More money needed for terrorism fight, O'Malley tells panel

Mayor's testimony in D.C. supports bill on cities' security needs

April 11, 2002|By Tim Craig | Tim Craig,SUN STAFF

WASHINGTON - Mayor Martin O'Malley told a congressional panel yesterday that the federal government needs to quickly funnel more money to local governments to help protect cities from terrorism.

O'Malley's testimony before the Senate Appropriations Committee was meant to jump-start legislation to create a $3.5 billion Homeland Security block grant program in which money would go to local governments.

`War on two fronts'

"Today, we are fighting a different kind of war on two fronts," the mayor said. "One front is a foreign front. ... The second front is right here at home, and it's in the streets of American cities and in our population centers."

O'Malley, co-chairman of the U.S. Conference of Mayors' federal-local law enforcement task force, said Baltimore has spent about $6.5 million on police overtime and other anti-terrorism costs since Sept. 11. The city expects to spend an additional $4.4 million before the fiscal year ends June 30, he said.

The costs have hampered the city's ability to fund other city programs, O'Malley said.

He was joined by other elected officials from around the nation who said they also want the money given directly to local governments, instead of the current system in which states are given the federal dollars to distribute to local governments.

"The past model is fine for responding to hurricanes or tornadoes," O'Malley said. "It is not fine for when we are under attack." He noted that it takes up to 20 months for states to receive federal funds after Congress appropriates them.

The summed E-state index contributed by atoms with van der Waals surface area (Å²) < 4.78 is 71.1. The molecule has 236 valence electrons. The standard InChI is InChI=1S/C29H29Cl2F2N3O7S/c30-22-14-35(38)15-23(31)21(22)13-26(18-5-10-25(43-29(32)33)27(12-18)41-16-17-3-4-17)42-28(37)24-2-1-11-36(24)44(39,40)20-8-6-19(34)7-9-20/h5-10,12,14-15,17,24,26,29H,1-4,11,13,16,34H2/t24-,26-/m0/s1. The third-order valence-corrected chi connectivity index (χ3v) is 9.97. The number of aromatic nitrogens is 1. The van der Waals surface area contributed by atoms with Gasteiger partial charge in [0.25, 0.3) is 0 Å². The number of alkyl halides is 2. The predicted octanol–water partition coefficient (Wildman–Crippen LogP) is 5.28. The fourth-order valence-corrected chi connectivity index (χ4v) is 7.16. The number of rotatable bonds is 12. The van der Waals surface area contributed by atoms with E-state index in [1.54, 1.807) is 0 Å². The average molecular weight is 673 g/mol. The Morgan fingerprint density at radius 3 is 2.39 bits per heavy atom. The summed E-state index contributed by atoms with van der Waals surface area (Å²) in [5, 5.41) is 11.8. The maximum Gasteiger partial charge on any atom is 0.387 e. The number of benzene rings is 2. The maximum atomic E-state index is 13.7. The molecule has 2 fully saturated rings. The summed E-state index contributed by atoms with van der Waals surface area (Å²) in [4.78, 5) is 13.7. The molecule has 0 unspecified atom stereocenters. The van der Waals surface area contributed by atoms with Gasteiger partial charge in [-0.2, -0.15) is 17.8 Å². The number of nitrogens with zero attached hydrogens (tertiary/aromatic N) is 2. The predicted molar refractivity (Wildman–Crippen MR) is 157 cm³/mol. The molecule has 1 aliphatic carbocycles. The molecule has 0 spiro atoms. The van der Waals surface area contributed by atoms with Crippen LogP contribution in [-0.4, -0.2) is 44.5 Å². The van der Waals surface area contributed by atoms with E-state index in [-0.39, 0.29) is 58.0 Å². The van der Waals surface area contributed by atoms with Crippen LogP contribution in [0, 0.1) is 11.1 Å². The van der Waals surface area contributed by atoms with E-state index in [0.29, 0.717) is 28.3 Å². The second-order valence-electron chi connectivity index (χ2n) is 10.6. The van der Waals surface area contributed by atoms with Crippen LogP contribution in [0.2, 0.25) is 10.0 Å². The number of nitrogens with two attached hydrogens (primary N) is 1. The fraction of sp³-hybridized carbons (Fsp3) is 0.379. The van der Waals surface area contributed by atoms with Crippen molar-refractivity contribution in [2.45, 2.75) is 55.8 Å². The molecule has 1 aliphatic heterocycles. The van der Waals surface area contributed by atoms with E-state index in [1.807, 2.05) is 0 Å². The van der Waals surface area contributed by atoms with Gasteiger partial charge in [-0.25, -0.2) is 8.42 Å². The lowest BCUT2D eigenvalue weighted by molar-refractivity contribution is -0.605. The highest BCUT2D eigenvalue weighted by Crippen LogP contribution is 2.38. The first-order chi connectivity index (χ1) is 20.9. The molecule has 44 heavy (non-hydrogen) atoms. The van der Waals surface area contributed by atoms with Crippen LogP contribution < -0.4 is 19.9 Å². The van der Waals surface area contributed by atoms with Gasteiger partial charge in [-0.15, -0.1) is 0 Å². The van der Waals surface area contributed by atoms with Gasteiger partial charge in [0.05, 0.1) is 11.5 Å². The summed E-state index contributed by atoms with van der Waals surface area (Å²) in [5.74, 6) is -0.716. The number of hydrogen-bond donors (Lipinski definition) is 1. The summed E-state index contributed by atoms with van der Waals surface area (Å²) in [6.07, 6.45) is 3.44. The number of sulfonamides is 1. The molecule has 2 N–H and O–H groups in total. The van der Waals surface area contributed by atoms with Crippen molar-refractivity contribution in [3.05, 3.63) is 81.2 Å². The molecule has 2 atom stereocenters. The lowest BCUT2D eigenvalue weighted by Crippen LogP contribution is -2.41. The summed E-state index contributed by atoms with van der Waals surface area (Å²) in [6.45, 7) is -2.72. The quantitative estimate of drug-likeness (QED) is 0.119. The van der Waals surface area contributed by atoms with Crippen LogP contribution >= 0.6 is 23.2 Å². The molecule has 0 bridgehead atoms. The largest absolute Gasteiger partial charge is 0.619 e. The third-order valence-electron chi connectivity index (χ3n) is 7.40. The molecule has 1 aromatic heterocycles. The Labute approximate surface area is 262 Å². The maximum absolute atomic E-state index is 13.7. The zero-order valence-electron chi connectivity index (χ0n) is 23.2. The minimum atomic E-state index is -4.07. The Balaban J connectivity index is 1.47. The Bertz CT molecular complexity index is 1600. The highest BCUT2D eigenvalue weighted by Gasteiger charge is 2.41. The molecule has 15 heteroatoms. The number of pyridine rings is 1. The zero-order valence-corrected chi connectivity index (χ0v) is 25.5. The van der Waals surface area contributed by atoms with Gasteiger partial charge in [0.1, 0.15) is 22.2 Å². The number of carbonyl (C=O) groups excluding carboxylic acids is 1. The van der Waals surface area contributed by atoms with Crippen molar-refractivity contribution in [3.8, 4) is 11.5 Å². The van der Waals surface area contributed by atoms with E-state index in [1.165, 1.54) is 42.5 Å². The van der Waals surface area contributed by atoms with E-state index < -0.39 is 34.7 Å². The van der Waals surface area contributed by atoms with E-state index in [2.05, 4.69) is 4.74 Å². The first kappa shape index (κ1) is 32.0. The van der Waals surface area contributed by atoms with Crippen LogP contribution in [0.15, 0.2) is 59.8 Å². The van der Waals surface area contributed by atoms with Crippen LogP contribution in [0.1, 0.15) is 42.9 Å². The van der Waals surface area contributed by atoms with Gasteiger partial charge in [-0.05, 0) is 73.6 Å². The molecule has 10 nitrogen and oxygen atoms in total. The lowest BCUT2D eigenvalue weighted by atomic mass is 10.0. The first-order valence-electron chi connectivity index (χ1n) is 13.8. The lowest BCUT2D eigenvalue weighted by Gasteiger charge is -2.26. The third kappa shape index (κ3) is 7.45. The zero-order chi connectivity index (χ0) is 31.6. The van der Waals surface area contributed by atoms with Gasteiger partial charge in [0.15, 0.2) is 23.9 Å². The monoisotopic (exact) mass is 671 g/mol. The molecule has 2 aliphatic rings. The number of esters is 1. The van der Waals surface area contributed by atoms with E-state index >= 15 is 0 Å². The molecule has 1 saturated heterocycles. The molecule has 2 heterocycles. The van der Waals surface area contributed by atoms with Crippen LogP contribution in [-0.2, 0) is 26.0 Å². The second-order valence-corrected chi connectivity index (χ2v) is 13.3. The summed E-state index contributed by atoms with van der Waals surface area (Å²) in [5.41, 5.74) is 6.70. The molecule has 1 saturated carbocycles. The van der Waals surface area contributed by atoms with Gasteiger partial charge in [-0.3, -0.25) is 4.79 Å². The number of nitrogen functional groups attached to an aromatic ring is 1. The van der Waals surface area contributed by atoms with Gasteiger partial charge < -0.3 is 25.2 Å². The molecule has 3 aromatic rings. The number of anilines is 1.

Hillary Clinton bill

Sen. Hillary Rodham Clinton, a New York Democrat, has introduced legislation to create the $3.5 billion block grant program for local governments to use in offsetting the costs of anti-terrorism efforts and securing vulnerable locations.

President Bush also has proposed spending $3.5 billion on homeland defense next year, but he wants the money funneled through state governments.

Since Sept. 11, O'Malley has been a frequent visitor to Washington to discuss what Baltimore has done to prepare for possible terrorist attacks. But yesterday, some Republican senators - who argued the money should first go to states - appeared annoyed with O'Malley's responses to some questions.

"For all the talent you display and what I read about you, I don't think you know everything about the relationship between cities and states or managing cities and states," said Sen. Pete V. Domenici of New Mexico.

"I don't claim to know a whole lot about anything," O'Malley responded. "That is why I am an elected official."

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